Billionaire Brothers Give $15 Million to Cruz PAC

Billionaire Brothers Give $15 Million to Cruz PAC July 31, 2015

A pair of billionaire brothers who made their money through fracking have contributed $15 million to the Super PAC set up to support Ted Cruz’ presidential campaign. The brothers are huge supporters of the Christian right, including David Lane and the American Family Association.

Two low-profile Texas brothers have donated $15 million to support Sen. Ted Cruz, a record-setting contribution that amounts to the largest known donation so far in the 2016 presidential campaign.

Farris and Dan Wilks, billionaires who made their fortunes in the West Texas fracking boom, have given $15 million of the $38 million that the pro-Cruz super PAC, Keep the Promise, will disclose in election filings next week, according to sources outside the super PAC with knowledge of the giving.

The siblings earned their riches with the sale of their company Frac Tech for $3.5 billion in 2011, and since then have shuffled large contributions to the leading social conservative nonprofit groups that aren’t required to reveal their donors. But they will no longer be able to avoid detection after giving a historically large and early donation that now make the brothers two of America’s most prominent political donors.

“Our country was founded on the idea that our rights come from the Creator, not the government. I’m afraid we’re losing that,” Farris Wilks, a 63-year-old pastor in the small town of Cisco, said in a statement to CNN. “Unless we elect a principled conservative leader ready to stand up for our values, we’ll look back on what once was the land of opportunity and pass on a less prosperous nation to our children and grandchildren. That’s why we need Ted Cruz.”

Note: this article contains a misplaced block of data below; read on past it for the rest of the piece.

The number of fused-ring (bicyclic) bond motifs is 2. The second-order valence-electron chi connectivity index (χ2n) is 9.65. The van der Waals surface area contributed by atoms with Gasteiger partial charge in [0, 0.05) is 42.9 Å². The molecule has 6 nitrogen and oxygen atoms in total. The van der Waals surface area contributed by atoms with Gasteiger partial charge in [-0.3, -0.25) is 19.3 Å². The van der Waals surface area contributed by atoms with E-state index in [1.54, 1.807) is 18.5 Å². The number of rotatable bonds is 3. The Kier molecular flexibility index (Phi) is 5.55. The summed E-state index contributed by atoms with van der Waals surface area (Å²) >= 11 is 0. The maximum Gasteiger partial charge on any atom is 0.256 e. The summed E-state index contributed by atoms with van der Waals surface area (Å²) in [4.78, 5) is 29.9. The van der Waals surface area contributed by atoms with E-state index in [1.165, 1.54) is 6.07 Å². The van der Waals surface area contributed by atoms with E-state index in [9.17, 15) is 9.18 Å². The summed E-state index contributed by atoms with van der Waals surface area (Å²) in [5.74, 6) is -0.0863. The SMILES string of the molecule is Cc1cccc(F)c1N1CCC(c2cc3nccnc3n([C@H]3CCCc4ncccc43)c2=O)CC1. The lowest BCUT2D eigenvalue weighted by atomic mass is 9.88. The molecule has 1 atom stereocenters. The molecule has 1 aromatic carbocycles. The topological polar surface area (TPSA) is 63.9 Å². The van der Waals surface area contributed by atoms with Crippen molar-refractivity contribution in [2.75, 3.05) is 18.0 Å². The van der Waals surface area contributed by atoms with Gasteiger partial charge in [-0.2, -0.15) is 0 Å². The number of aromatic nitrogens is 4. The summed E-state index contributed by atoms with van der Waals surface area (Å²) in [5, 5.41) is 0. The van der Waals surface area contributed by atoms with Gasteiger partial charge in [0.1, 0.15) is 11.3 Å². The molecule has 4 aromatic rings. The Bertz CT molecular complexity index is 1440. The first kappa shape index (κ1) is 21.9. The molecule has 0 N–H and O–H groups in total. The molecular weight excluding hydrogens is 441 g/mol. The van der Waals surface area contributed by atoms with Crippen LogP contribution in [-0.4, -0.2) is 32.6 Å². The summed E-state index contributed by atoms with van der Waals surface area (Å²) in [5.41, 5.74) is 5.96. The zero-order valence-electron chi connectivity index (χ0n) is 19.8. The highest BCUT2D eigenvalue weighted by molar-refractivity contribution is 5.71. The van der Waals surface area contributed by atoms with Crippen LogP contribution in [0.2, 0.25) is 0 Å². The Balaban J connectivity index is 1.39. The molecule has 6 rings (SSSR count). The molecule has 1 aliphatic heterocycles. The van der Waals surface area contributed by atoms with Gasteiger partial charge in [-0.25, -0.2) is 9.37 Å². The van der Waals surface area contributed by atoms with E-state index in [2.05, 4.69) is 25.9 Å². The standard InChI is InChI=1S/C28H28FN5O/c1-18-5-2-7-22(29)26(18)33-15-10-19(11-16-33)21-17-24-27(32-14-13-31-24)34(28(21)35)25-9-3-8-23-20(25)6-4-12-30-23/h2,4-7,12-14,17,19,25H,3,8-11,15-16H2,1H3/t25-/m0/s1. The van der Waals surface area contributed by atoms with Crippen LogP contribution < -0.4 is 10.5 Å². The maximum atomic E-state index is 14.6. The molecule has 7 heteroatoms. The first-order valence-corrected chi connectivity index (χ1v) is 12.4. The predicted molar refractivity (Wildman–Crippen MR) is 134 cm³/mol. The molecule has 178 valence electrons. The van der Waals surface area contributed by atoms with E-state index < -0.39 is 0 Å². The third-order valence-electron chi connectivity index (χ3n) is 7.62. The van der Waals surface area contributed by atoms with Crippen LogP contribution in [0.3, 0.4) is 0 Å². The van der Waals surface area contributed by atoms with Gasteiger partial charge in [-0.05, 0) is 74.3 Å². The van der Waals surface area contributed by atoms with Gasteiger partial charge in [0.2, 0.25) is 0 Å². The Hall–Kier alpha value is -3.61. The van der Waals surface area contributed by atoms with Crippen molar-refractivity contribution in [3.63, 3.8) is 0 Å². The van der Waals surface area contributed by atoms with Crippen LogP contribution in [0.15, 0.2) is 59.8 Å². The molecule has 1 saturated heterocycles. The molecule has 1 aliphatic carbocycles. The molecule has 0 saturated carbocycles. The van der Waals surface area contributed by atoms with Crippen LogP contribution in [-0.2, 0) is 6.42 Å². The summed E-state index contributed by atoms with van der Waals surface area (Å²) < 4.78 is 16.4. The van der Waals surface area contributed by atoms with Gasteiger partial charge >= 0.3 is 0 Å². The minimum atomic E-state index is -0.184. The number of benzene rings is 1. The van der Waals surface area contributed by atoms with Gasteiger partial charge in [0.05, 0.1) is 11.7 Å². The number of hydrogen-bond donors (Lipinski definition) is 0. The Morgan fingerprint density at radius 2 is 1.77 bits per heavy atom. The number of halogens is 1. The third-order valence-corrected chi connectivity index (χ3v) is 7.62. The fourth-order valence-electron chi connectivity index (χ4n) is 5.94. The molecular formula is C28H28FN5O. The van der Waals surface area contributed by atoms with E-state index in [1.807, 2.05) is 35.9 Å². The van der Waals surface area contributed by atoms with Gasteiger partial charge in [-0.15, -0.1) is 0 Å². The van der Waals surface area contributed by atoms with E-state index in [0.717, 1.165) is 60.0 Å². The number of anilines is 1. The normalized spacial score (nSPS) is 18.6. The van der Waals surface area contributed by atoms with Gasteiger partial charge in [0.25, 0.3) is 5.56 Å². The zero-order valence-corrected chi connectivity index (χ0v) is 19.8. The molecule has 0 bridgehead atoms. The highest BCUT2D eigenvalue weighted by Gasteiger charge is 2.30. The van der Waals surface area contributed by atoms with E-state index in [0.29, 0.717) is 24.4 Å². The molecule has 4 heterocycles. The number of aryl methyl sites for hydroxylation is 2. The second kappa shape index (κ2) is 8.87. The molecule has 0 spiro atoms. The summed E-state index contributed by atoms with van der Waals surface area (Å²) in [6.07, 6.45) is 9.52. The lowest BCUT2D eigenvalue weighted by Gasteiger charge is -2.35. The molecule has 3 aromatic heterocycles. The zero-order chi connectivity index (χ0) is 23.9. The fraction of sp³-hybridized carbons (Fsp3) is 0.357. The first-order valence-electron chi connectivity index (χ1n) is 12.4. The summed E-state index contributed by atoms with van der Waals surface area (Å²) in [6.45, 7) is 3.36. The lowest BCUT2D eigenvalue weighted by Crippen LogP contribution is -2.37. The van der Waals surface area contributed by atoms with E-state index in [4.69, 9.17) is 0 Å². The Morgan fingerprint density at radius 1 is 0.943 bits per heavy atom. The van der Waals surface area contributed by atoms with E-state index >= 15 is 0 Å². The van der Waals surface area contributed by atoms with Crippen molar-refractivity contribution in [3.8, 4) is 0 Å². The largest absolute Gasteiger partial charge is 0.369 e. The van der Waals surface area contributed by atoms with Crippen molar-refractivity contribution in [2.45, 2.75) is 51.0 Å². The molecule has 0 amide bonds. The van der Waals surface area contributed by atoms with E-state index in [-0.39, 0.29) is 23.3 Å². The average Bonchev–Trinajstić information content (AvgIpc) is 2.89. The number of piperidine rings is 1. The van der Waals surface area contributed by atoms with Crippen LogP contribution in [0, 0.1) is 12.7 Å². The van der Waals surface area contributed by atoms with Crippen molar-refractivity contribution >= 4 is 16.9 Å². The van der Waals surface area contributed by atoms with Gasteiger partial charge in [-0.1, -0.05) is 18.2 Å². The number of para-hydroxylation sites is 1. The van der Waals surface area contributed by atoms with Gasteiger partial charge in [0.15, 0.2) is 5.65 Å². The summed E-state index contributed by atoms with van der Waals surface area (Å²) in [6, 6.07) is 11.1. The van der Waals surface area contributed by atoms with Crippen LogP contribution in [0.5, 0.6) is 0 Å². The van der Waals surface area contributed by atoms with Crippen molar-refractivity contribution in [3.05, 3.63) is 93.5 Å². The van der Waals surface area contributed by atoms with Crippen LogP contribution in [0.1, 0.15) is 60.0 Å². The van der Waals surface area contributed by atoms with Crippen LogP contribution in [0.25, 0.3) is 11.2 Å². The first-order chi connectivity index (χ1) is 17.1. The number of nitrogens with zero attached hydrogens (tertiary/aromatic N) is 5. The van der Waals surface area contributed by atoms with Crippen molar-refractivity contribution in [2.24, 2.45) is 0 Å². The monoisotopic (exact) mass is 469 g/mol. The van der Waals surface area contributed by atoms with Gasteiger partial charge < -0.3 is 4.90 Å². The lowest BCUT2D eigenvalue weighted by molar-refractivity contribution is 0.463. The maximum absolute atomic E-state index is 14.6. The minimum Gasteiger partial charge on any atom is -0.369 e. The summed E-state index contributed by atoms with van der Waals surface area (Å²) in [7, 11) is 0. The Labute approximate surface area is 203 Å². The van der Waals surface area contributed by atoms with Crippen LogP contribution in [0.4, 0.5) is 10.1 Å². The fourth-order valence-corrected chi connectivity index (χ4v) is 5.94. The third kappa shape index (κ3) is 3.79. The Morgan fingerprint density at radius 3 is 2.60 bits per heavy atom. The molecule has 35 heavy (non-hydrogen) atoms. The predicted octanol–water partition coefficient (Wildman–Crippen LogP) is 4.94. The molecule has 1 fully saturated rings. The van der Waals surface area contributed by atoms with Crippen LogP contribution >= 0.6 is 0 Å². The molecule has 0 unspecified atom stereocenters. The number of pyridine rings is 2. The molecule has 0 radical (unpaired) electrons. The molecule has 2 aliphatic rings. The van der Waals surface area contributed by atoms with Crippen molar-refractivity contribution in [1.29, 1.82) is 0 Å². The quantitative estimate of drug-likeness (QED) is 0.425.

And that Super PAC is very oddly structured:

Keep the Promise is technically four separate committees that give three families more control over their own super PAC. Most of the attention has focused on Robert Mercer, a New York hedge fund magnate who gave the second-most money to conservative groups in 2014 than any other Republican donor. Mercer has given $11 million of the $38 million raised, according to a leader of the super PACs. Another $10 million comes from Toby Neugebauer, a Houston investor and a personal friend of Cruz’s.

This is why the campaign contribution limits in federal law are almost entirely irrelevant. They keep an individual from giving more than a relatively small amount of money to a candidate or a political party but they allow the super rich to donate unlimited amounts of money to these third party groups and Super PACs, which are not allowed to coordinate with the campaigns or the parties (wink, wink) but everyone knows they do. After Citizens United, this is the primary means of allowing the rich to control our political campaigns.

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